Details

Rick Estrin & The Nightcats with special guest Lloyd Jones
Sep 7, 2018 at 8:00 PM
Minors OK when accompanied by a parent or guardian
Doors open at 7:00

$24 Advance
$29 At the Door

“Infectious, captivating, powerful blues….Intense Chicago-style harp playing, witty songs and tough-as-nails grooves” –Living Blues

“These are serious musicians out to have a hotter than hot good time. It’s tough to stay in your seat when Estrin and his musical cohorts get cooking.” –Chicago Sun-Times

“Fabulous, remarkable original material” –Billboard

Portland's Lloyd Jones opens the show.
With his wily and unforgettable original songs and his hipster, street-smart vocals, no one on the blues scene writes or sings like Rick Estrin. No one looks like him either, as Estrin is always dressed to the nines, sporting his trademark pencil-line mustache and pompadour haircut. DownBeat says, “Rick Estrin sings and writes songs like the brightest wiseguy in all of bluesland and blows harmonica as if he learned at the knee of Little Walter.” Live, the band is simply unbeatable. They deliver a high-energy show capable of bringing any audience to its feet. According to Living Blues magazine, they play “captivating, powerful blues and roots rock with a wickedly cool and otherworldly twist on tradition...intelligently conceived and executed...hugely entertaining.”

Rick Estrin & the Nightcats’ fourth Alligator album, Groovin’ In Greaseland, features 13 original songs, 11 by Estrin (including one co-written with Andersen), and one each by Andersen and Farrell. One listen makes it clear that this is one of the tightest and most original groups in any genre, constantly inspiring each other to new heights. Groovin’ In Greaseland was produced by Andersen and Estrin and recorded at Andersen’s soon-to-be legendary Greaseland Studio in San Jose, California.

Besides Estrin’s celebrated songwriting and musical skills, he and the band are among the most entertaining and colorful showmen around. Estrin’s flashing harmonica solos, quick wit and signature look and Andersen’s off-the-cuff guitar acrobatics add even more spontaneous fun to their live performances. “People don’t go out to see people who look like themselves,” says Estrin. “They want to see something special. I was schooled in this business to be a showman, and that’s what you get when you come to see us perform. We know how to put on a show.”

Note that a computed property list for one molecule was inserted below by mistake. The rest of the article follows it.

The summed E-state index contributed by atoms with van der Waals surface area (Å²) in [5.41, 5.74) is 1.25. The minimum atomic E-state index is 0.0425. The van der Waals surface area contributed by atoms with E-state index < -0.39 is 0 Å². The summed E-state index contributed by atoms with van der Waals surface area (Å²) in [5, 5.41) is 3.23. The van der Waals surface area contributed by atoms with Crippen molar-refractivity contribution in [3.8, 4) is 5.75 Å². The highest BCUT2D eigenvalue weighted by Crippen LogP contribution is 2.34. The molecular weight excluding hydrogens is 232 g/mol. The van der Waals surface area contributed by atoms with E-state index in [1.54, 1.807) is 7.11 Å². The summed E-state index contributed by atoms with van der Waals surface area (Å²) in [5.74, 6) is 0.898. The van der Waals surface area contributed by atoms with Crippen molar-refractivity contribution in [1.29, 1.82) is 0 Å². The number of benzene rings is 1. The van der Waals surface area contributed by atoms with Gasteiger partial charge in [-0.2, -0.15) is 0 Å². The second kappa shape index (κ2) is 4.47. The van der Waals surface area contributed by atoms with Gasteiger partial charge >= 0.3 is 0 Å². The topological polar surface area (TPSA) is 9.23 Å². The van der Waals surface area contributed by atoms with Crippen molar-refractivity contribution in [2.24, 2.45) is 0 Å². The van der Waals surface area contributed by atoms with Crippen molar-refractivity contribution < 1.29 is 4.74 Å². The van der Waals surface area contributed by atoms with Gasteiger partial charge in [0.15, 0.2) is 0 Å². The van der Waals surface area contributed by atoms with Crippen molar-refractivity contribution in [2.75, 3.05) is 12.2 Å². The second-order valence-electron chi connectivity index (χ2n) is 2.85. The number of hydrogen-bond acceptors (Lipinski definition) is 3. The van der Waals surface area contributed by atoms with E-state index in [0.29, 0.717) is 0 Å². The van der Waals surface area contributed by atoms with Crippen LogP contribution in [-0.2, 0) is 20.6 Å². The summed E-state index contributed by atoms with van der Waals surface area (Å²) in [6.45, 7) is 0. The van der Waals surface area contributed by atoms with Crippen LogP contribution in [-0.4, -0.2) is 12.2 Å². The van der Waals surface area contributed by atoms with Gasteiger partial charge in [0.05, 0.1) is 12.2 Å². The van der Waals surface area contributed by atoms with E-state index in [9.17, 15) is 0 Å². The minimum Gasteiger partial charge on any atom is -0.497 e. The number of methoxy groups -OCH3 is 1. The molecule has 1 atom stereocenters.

Years of worldwide touring and a series of critically acclaimed recordings has earned Estrin five Blues Music Awards, including two nods for Song Of The Year (1994 and 2018), Best Instrumentalist - Harmonica (2013) and Traditional Blues Male Artist Of The Year (2018). The full band, Rick Estrin & the Nightcats, won the highly coveted 2018 Band of the Year award. Additionally, Estrin has written songs for a number other musicians. Three of his songs found their way onto Grammy-nominated albums by Koko Taylor, Robert Cray and John Hammond. Estrin cites Sonny Boy Williamson II, Percy Mayfield and Detroit bluesman Baby Boy Warren as his major songwriting influences. His work on the reeds is deep in the tradition of harmonica masters Sonny Boy Williamson II and Little Walter Jacobs, while at the same time pushing that tradition forward with his innovative songs. His sly and soulful vocals are the perfect vehicle for driving those songs home. Blues Revue says, “Estrin has created some of the finest blues songs of any artist on the planet. His carefully wrought lyrics penetrate human weakness with the precision of a boxer, though more often than not, he chooses to leave you laughing after the blow’s been struck.”